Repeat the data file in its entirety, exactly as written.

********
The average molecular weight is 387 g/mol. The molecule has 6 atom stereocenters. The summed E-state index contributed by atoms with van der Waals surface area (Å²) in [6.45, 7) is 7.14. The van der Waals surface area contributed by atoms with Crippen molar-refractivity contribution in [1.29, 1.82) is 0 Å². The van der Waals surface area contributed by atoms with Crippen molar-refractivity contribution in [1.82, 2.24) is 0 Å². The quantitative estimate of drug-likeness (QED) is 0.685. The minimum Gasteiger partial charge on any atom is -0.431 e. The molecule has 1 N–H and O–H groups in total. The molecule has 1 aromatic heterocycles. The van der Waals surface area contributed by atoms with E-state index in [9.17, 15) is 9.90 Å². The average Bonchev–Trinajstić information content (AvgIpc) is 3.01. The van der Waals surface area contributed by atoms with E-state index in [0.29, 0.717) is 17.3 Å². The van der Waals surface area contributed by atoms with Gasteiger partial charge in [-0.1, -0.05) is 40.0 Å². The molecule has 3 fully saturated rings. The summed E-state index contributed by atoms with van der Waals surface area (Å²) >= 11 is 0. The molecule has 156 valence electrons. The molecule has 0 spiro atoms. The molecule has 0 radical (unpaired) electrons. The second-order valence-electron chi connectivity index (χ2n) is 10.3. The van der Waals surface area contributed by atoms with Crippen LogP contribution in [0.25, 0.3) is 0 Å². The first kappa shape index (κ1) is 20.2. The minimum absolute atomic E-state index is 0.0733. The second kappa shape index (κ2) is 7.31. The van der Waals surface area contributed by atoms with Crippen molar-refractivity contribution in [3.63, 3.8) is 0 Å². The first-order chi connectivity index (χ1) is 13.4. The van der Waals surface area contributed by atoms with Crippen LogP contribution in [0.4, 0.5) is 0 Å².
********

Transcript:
The average molecular weight is 387 g/mol. The molecule has 6 atom stereocenters. The summed E-state index contributed by atoms with van der Waals surface area (Å²) in [6.45, 7) is 7.14. The van der Waals surface area contributed by atoms with Crippen molar-refractivity contribution in [1.29, 1.82) is 0 Å². The van der Waals surface area contributed by atoms with Crippen molar-refractivity contribution in [1.82, 2.24) is 0 Å². The quantitative estimate of drug-likeness (QED) is 0.685. The minimum Gasteiger partial charge on any atom is -0.431 e. The molecule has 1 N–H and O–H groups in total. The molecule has 1 aromatic heterocycles. The van der Waals surface area contributed by atoms with E-state index in [9.17, 15) is 9.90 Å². The average Bonchev–Trinajstić information content (AvgIpc) is 3.01. The van der Waals surface area contributed by atoms with E-state index in [0.29, 0.717) is 17.3 Å². The van der Waals surface area contributed by atoms with Gasteiger partial charge in [-0.1, -0.05) is 40.0 Å². The molecule has 3 fully saturated rings. The summed E-state index contributed by atoms with van der Waals surface area (Å²) >= 11 is 0. The molecule has 156 valence electrons. The molecule has 0 spiro atoms. The molecule has 0 radical (unpaired) electrons. The second-order valence-electron chi connectivity index (χ2n) is 10.3. The van der Waals surface area contributed by atoms with Crippen LogP contribution in [0.25, 0.3) is 0 Å². The first kappa shape index (κ1) is 20.2. The minimum absolute atomic E-state index is 0.0733. The second kappa shape index (κ2) is 7.31. The van der Waals surface area contributed by atoms with Crippen molar-refractivity contribution in [3.63, 3.8) is 0 Å². The first-order chi connectivity index (χ1) is 13.4. The van der Waals surface area contributed by atoms with Crippen LogP contribution in [0.4, 0.5) is 0 Å².